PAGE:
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Be Prepared for Big Corporate International Tax Changes

Multi-national Corporations may want to bring back their overseas earnings

Big changes are likely to take place regarding corporate international taxes, according to President Barack Obama’s proposed budget (released Feb 2, 2015). The current U.S. corporate tax code taxes all corporate income earned in the United States or in foreign countries at the 35 percent federal corporate tax rate. U.S. corporations earning income abroad must pay the income tax in the country where they earned the income, then pay the difference between that country’s tax rate and the U.S. rate. For example, a U.S. company in England must pay 21 percent to the British government. Then, the corporation must pay 14 percent to the U.S. government (35 minus 21 percent).

However, U.S. corporations can delay paying the additional tax to the U.S. government as long as that income is reinvested in ongoing foreign operations. But passive income (investment income) earned overseas is taxed immediately by the U.S. government, whether it is brought back to the United States or not.

Besides the high income tax rate of 35%, there is another big disincentive that multi-national companies do not want to bring home more of their profits – U.S. accounting rules.  This was a major focal point of a 2012 Senate Permanent Subcommittee on Investigations hearing on offshore profit­shifting and the U.S. tax code. The panel focused mainly on Microsoft Corp. and Hewlett­Packard Co. as examples. It also spotlighted a longstanding accounting rule called APB 23, which covers how U.S. multinationals should account for taxes they will have to pay when they repatriate overseas profits. (APB stands for Accounting Principles Board, which was a predecessor to the Financial Accounting Standards Board.) Under APB 23, when corporations hold profits offshore, they are required to account on their financial statements for the future tax bill they would face if they repatriate those funds. Doing so would result in a big hit to earnings. But companies can avoid this requirement and claim an exemption if they assert that the offshore earnings are permanently or indefinitely reinvested offshore. Multinationals routinely make such an assertion to investors and the Securities and Exchange Commission on their financial reports.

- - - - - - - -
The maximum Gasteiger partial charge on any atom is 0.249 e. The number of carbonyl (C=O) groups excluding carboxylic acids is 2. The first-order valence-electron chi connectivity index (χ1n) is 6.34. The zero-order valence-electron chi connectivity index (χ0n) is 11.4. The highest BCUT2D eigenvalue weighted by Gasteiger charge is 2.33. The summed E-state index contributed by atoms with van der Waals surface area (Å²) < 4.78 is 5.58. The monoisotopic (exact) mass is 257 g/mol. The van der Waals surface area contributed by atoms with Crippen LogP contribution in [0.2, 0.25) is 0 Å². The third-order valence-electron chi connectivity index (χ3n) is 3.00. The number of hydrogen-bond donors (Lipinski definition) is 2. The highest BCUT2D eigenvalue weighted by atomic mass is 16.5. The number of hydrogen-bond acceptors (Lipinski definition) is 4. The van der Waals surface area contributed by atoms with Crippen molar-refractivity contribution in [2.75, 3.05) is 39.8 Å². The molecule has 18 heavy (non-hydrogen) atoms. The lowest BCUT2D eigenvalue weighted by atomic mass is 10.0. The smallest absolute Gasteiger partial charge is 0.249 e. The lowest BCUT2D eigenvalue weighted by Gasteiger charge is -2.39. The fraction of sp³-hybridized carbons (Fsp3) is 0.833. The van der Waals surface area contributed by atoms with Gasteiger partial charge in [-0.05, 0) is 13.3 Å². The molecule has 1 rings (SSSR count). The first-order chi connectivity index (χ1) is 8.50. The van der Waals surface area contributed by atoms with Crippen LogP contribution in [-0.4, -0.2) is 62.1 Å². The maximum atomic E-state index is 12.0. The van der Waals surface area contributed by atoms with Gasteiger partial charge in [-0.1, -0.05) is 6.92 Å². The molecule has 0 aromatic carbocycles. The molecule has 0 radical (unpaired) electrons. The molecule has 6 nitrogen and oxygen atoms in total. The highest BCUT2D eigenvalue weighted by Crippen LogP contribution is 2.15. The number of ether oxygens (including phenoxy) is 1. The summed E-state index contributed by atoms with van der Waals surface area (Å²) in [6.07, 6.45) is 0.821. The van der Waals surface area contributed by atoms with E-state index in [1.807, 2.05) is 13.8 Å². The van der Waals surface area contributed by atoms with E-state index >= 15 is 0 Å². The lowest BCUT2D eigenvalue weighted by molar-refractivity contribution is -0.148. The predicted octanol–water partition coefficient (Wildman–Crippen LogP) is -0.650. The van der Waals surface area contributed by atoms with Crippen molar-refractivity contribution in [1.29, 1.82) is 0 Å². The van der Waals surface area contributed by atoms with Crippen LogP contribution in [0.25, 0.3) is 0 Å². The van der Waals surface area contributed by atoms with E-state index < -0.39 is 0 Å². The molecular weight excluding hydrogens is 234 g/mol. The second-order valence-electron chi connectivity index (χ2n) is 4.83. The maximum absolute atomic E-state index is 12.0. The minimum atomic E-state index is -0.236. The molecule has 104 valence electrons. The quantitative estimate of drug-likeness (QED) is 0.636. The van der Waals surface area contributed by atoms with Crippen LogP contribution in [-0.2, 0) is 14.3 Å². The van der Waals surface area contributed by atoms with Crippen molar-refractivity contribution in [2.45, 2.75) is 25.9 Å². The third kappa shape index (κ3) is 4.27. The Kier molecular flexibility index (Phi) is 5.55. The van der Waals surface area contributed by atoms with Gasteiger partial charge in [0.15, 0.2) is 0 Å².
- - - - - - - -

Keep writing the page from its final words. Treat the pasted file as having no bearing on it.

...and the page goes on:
President Obama’s budget would impose a 14% one-time tax on untaxed, unremitted foreign income. This proposal is intended to work together with another provision in the proposed budget that would impose a 19% minimum tax on future foreign subsidiary earnings, thereby eliminating the deferral previously available with respect to foreign income. . Besides reducing the rate, the budget would alter how corporations are taxed by the U.S. government when they earn income overseas.

First, the proposal, if becomes law, would lower the Federal tax deferral for those profits earned from countries where the tax rate is same or higher than 14%. Corporations would owe U.S. tax on foreign income on a current basis.